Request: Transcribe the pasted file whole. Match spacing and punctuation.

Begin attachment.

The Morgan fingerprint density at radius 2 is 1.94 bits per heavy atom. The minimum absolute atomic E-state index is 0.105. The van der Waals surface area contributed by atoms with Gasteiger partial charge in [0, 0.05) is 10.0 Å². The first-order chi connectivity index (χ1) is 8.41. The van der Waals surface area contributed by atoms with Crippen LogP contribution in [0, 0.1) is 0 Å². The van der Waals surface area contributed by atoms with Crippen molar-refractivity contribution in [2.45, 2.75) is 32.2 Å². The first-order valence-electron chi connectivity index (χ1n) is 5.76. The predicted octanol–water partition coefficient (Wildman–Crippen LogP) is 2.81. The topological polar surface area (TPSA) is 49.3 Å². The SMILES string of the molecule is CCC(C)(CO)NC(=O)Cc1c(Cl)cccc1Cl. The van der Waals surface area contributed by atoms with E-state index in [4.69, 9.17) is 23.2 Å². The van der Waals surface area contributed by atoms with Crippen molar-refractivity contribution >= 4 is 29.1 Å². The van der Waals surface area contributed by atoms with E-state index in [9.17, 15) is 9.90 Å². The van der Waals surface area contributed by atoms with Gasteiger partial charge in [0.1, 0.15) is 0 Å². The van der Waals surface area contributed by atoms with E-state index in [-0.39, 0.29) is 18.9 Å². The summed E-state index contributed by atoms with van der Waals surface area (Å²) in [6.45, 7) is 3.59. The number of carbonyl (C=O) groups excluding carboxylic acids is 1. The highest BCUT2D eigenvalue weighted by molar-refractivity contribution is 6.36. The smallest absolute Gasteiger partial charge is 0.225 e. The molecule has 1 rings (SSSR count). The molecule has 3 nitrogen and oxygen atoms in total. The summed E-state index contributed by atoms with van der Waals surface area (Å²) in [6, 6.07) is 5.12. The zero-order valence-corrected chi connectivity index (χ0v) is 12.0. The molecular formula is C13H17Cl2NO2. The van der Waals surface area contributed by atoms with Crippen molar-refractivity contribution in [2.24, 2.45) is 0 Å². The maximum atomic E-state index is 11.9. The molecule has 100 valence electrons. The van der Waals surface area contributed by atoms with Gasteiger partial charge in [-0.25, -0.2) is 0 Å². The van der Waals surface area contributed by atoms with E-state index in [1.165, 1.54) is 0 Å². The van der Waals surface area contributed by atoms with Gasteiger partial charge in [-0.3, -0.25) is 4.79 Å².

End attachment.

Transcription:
The Morgan fingerprint density at radius 2 is 1.94 bits per heavy atom. The minimum absolute atomic E-state index is 0.105. The van der Waals surface area contributed by atoms with Gasteiger partial charge in [0, 0.05) is 10.0 Å². The first-order chi connectivity index (χ1) is 8.41. The van der Waals surface area contributed by atoms with Crippen LogP contribution in [0, 0.1) is 0 Å². The van der Waals surface area contributed by atoms with Crippen molar-refractivity contribution in [2.45, 2.75) is 32.2 Å². The first-order valence-electron chi connectivity index (χ1n) is 5.76. The predicted octanol–water partition coefficient (Wildman–Crippen LogP) is 2.81. The topological polar surface area (TPSA) is 49.3 Å². The SMILES string of the molecule is CCC(C)(CO)NC(=O)Cc1c(Cl)cccc1Cl. The van der Waals surface area contributed by atoms with E-state index in [4.69, 9.17) is 23.2 Å². The van der Waals surface area contributed by atoms with Crippen molar-refractivity contribution >= 4 is 29.1 Å². The van der Waals surface area contributed by atoms with E-state index in [9.17, 15) is 9.90 Å². The van der Waals surface area contributed by atoms with Gasteiger partial charge in [0.1, 0.15) is 0 Å². The van der Waals surface area contributed by atoms with E-state index in [-0.39, 0.29) is 18.9 Å². The summed E-state index contributed by atoms with van der Waals surface area (Å²) in [6.45, 7) is 3.59. The number of carbonyl (C=O) groups excluding carboxylic acids is 1. The highest BCUT2D eigenvalue weighted by molar-refractivity contribution is 6.36. The smallest absolute Gasteiger partial charge is 0.225 e. The molecule has 1 rings (SSSR count). The molecule has 3 nitrogen and oxygen atoms in total. The summed E-state index contributed by atoms with van der Waals surface area (Å²) in [6, 6.07) is 5.12. The zero-order valence-corrected chi connectivity index (χ0v) is 12.0. The molecular formula is C13H17Cl2NO2. The van der Waals surface area contributed by atoms with Crippen molar-refractivity contribution in [2.24, 2.45) is 0 Å². The maximum atomic E-state index is 11.9. The molecule has 100 valence electrons. The van der Waals surface area contributed by atoms with Gasteiger partial charge in [-0.25, -0.2) is 0 Å². The van der Waals surface area contributed by atoms with E-state index in [1.165, 1.54) is 0 Å². The van der Waals surface area contributed by atoms with Gasteiger partial charge in [-0.3, -0.25) is 4.79 Å².